A genius or just blonde?
April 30, 2013 § 1 Comment
Posted Oct 4 2011
Every time I start a new job, or meet professionals, I sometimes feel my intellect is underestimated. People can be astounded when I give well-contrived multi-syllabic retort. Blown away by my outspoken basic logic. Simply floored when low and behold I have a more productive solution than the one they came up with.
I sport the blonde locks and have a pair of tits, but surely this isn’t an advertisement for a lower than average IQ. It’s got to be a misconception or I’m really a genius, turning the other cheek to the stupidity I’m surrounded by. I can’t tell if they’re just amazed I’m intelligent, or if they really just want to build my ego. It’s a weird paradox, and probably a gender thing.
I’m an independent contractor, two leanly toned guns for hire. I must adapt quickly to an array of personalities and lots of large egos. Most of these egos, male, and most of them wouldn’t know how to treat me even if there were pictorial directions on the back of my box. Seriously, I’ve had a director spend four weeks avoiding eye contact and I know he had successfully built an Ikea desk.
Don’t get me wrong, I play by their rules. I could write a textbook on acting like “one of the boys.” Sexual harassment? Please. The amount of philandering in the entertainment industry is more of a hazing ritual than a serious violation of employment code. Dick jokes, profanity, and the celebration of bodily functions is widely accepted and participated in by superiors. Manners have no place here. I call it “production mouth,” and you shouldn’t kiss your mother with it.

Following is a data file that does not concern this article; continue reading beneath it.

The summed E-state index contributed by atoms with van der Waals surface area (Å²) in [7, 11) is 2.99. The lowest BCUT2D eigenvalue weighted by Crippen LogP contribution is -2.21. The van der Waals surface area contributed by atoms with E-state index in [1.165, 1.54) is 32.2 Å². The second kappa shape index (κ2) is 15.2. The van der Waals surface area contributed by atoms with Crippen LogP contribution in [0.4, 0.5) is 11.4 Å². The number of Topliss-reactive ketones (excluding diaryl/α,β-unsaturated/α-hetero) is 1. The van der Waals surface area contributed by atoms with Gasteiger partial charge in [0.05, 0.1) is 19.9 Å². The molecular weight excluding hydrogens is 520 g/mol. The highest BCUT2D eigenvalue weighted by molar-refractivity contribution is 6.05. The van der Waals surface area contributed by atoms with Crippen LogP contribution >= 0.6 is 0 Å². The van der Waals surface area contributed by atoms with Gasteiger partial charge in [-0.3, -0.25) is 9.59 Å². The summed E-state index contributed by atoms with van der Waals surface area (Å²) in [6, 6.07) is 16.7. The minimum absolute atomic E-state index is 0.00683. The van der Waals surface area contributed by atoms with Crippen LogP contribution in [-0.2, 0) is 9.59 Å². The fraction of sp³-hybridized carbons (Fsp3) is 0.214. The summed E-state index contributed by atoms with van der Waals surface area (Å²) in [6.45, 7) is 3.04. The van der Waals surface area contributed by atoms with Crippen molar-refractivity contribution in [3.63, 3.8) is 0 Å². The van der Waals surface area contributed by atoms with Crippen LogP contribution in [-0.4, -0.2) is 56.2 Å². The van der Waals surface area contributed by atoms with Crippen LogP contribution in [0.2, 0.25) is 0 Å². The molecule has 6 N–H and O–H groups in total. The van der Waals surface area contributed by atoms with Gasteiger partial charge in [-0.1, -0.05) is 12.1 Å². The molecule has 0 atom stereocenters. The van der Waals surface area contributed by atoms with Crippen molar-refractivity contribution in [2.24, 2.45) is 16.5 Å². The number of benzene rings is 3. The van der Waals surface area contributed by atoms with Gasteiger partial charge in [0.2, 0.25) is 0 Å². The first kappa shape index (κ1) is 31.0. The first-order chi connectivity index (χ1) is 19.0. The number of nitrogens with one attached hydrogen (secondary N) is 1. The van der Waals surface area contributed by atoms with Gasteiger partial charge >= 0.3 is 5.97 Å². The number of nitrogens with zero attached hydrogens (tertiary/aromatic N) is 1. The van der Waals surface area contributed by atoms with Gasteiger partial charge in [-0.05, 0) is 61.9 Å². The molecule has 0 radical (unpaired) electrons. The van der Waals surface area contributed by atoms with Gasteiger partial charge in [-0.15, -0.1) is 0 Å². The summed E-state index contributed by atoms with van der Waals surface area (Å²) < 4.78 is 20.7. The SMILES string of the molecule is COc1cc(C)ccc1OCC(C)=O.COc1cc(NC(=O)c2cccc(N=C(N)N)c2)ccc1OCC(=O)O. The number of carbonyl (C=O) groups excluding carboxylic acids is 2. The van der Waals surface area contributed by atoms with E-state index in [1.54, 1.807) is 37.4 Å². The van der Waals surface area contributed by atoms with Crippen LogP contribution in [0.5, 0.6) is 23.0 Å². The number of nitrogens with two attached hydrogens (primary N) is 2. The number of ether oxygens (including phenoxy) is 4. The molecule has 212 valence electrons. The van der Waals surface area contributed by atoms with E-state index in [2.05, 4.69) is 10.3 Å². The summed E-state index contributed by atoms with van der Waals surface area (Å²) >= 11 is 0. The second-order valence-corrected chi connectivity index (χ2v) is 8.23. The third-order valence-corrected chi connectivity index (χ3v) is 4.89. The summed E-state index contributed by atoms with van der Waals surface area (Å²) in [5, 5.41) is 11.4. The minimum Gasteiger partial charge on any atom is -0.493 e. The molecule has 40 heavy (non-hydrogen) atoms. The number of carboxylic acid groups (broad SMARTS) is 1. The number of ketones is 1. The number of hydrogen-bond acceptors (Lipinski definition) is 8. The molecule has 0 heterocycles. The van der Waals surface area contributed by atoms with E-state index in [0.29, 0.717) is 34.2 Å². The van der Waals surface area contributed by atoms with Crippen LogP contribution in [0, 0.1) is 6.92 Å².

The first day is always a pissing contest. I usually stay quiet and let the bigger personalities measure their dicks over and over. When it comes to actually tackling an objective, that’s when I chime in. Work smarter not harder, right? Most women understand that, but men sometimes calculate worth in the quantity rather than quality. Did I say “sometimes?” They rather a quick answer, a fix-it-later mentality. And I’m the genius for actually wanting to do it right the first time? They say, “wow, that’s smart.” It’s almost backhanded recognition. These are the same kids who would always forgot to put their name on the top of their paper in the 4th grade.
There lies my struggle: do they really think I’m smart, or are they just surprised I’m smart? Or do they veil their defeat in surprise because they can’t admit that I, all woman of me, could be just plain better?
Sure, on a long enough time line my true value comes through and we are able to work as adults, but before that it’s an uncomfortable song and dance. You can’t dress too girly, or they get intimidated, you can’t dress too casual or they don’t take you seriously. You have to be quick witted, take a joke and give it right back in the same breath. Your sarcasm must be sharp and you have to be light hearted yet firm when a joke goes too far. You may reveal a sliver of your personal life to make a trusted connection, but once you do you should quickly change the subject to sports and never speak of it again.
It’s exhausting and insulting. Then they gasp when you prove your worth as though it comes as a shock to them that you have a brain, let alone it could be better then theirs. Boys. That age-old excuse, boys will be boys. If I could, I’d shove some of my own intelligence up their asses just so it would be a better work environment.
However, another colloquialism: Rome wasn’t built in a day, ladies.